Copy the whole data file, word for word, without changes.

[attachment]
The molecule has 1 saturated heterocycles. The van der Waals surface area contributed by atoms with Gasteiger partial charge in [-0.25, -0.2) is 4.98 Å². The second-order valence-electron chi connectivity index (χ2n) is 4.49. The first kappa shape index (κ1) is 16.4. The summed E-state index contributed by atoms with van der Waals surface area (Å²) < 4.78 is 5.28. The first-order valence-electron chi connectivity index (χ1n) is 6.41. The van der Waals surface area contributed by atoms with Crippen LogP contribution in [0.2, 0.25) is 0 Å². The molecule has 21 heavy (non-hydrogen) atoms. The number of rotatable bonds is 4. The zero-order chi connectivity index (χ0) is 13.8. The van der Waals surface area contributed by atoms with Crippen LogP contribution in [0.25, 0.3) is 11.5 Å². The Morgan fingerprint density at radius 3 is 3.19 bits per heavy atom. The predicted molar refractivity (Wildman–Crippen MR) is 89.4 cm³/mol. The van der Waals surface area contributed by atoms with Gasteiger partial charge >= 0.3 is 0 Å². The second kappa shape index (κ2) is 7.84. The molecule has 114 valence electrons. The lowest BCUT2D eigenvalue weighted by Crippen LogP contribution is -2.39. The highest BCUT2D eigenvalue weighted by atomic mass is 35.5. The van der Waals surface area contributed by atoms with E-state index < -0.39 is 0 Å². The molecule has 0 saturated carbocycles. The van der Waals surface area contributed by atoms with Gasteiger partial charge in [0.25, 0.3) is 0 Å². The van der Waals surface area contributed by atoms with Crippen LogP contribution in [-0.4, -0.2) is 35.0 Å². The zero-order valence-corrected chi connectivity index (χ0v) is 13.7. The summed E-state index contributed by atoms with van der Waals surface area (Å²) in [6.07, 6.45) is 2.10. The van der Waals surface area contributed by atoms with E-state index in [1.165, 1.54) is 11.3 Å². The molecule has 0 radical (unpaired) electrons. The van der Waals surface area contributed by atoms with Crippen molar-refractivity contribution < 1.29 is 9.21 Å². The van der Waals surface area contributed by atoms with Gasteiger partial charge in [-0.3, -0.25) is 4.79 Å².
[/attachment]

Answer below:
The molecule has 1 saturated heterocycles. The van der Waals surface area contributed by atoms with Gasteiger partial charge in [-0.25, -0.2) is 4.98 Å². The second-order valence-electron chi connectivity index (χ2n) is 4.49. The first kappa shape index (κ1) is 16.4. The summed E-state index contributed by atoms with van der Waals surface area (Å²) < 4.78 is 5.28. The first-order valence-electron chi connectivity index (χ1n) is 6.41. The van der Waals surface area contributed by atoms with Crippen LogP contribution in [0.2, 0.25) is 0 Å². The molecule has 21 heavy (non-hydrogen) atoms. The number of rotatable bonds is 4. The zero-order chi connectivity index (χ0) is 13.8. The van der Waals surface area contributed by atoms with Crippen LogP contribution in [0.25, 0.3) is 11.5 Å². The Morgan fingerprint density at radius 3 is 3.19 bits per heavy atom. The predicted molar refractivity (Wildman–Crippen MR) is 89.4 cm³/mol. The van der Waals surface area contributed by atoms with Gasteiger partial charge >= 0.3 is 0 Å². The second kappa shape index (κ2) is 7.84. The molecule has 114 valence electrons. The lowest BCUT2D eigenvalue weighted by Crippen LogP contribution is -2.39. The highest BCUT2D eigenvalue weighted by atomic mass is 35.5. The van der Waals surface area contributed by atoms with E-state index < -0.39 is 0 Å². The molecule has 0 saturated carbocycles. The van der Waals surface area contributed by atoms with Gasteiger partial charge in [0.25, 0.3) is 0 Å². The van der Waals surface area contributed by atoms with Crippen LogP contribution in [-0.4, -0.2) is 35.0 Å². The zero-order valence-corrected chi connectivity index (χ0v) is 13.7. The summed E-state index contributed by atoms with van der Waals surface area (Å²) in [6.07, 6.45) is 2.10. The van der Waals surface area contributed by atoms with E-state index in [1.165, 1.54) is 11.3 Å². The molecule has 0 radical (unpaired) electrons. The van der Waals surface area contributed by atoms with Crippen molar-refractivity contribution < 1.29 is 9.21 Å². The van der Waals surface area contributed by atoms with Gasteiger partial charge in [-0.3, -0.25) is 4.79 Å².